John Faso, a spokesman for Republican-backed voters challenging the maps, said they would file their own appeal in an attempt to remove the state’s legislative maps. But he called Thursday’s decision a “big win”.
The larger legal dispute revolves around two interrelated issues: whether the mapping process properly followed procedures set out in a 2014 amendment to the state Constitution, and whether the maps themselves violated the ban on drawing districts for partisan purposes.
Procedural changes made in 2014 sought to take the line-drawing process out of the hands of politicians by creating an outside commission to solicit public input and forge a bipartisan proposal for the House, State Senate, and Districts. the Assembly. If the commission had reached an agreement, the role of the legislature would have been to ratify the maps.
How Redistricting Works in the United States
What is redistricting? It is the redrawing of the boundaries of congressional and state legislative districts. This happens every 10 years, after the census, to reflect population changes.
But the commission was widely seen as flawed from the start. Democratic and Republican leaders nominated an equal number of members, and when it came time to recommend maps to lawmakers in January, the panel stuck to party lines, sending separate proposals to Albany.
After the legislature rejected both, the commission chose not to exercise its statutory right to take another photo on new maps. At this point, the Democrats who control the Senate and Assembly were quick to draft, present and pass their own maps.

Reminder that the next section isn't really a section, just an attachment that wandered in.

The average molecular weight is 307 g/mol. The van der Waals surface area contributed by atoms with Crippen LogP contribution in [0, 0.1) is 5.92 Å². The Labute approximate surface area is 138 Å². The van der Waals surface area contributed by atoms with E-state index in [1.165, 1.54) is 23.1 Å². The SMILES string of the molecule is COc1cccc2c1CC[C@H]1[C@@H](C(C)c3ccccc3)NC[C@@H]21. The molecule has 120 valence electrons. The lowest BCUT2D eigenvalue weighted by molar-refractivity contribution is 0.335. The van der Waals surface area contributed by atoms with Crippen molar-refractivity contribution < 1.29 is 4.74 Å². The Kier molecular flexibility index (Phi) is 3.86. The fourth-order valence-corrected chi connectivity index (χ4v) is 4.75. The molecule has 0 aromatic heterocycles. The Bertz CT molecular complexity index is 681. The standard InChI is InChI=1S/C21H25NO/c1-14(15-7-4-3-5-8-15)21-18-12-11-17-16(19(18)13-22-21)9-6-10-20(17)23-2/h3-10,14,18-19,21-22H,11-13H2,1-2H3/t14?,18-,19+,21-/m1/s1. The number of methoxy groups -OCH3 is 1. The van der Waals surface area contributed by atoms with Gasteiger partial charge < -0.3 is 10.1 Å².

During oral argument on Wednesday, an attorney for the Republican challengers argued that the Legislative Assembly had no right to proceed until the commission submitted a second set of maps for review, and that the maps that they had passed for Congress and the state Senate were illegally gerrymander under new constitutional rules.
The language at issue in the state Constitution states that precincts “shall not be drawn to discourage competition” or for the purpose of favoring or harming any particular candidate or political party.
“In 2014, the people of New York made it clear that they wanted the constant gerrymandering of the legislature to end every decade,” said Misha Tseytlin, the Republican attorney. “Yet in the very first election cycle governed by the 2014 Amendment, two of New York’s branches of government, the executive branch and the legislative branch, engaged in blatant and embarrassing gerrymandering on a national level.”
Lawyers for the Democratic heads of state vehemently denied the charge, arguing that they were within their rights to draw the maps and did so fairly.
Alice Goldman Reiter, an attorney for the Senate Democrats, took particular issue with Republican computer simulations that were used to claim the maps were aggressively skewed in favor of the Democrats. She said the simulations failed to account for other constitutional requirements that influenced mappers, such as the need to preserve communities of interest in various enclaves like Brooklyn.
“No court has ever found partisan intent beyond a reasonable doubt based exclusively on computer simulations, and absolutely those simulations should not be the first,” she said.
On Thursday, the majority of the judges found the simulations to be credible. They also cited the partisan mapping process — Democratic lawmakers did not consult their Republican counterparts when crafting the lines for Congress — and a commonsense reading of the new lines to argue their conclusion.
The order was signed by Justices Stephen K. Lindley, a Democratic appointee; and John V. Centra and John M. Curran, both Republican nominees.
Two other justices, both appointed by Democrats, disagreed. In a written dissent, the justices, Gerald J. Whalen and Joanne M. Winslow, said they found the computer models to be flawed and that the majority were wrong to guess the lawmakers’ intentions simply because they had embarked on a partisan process.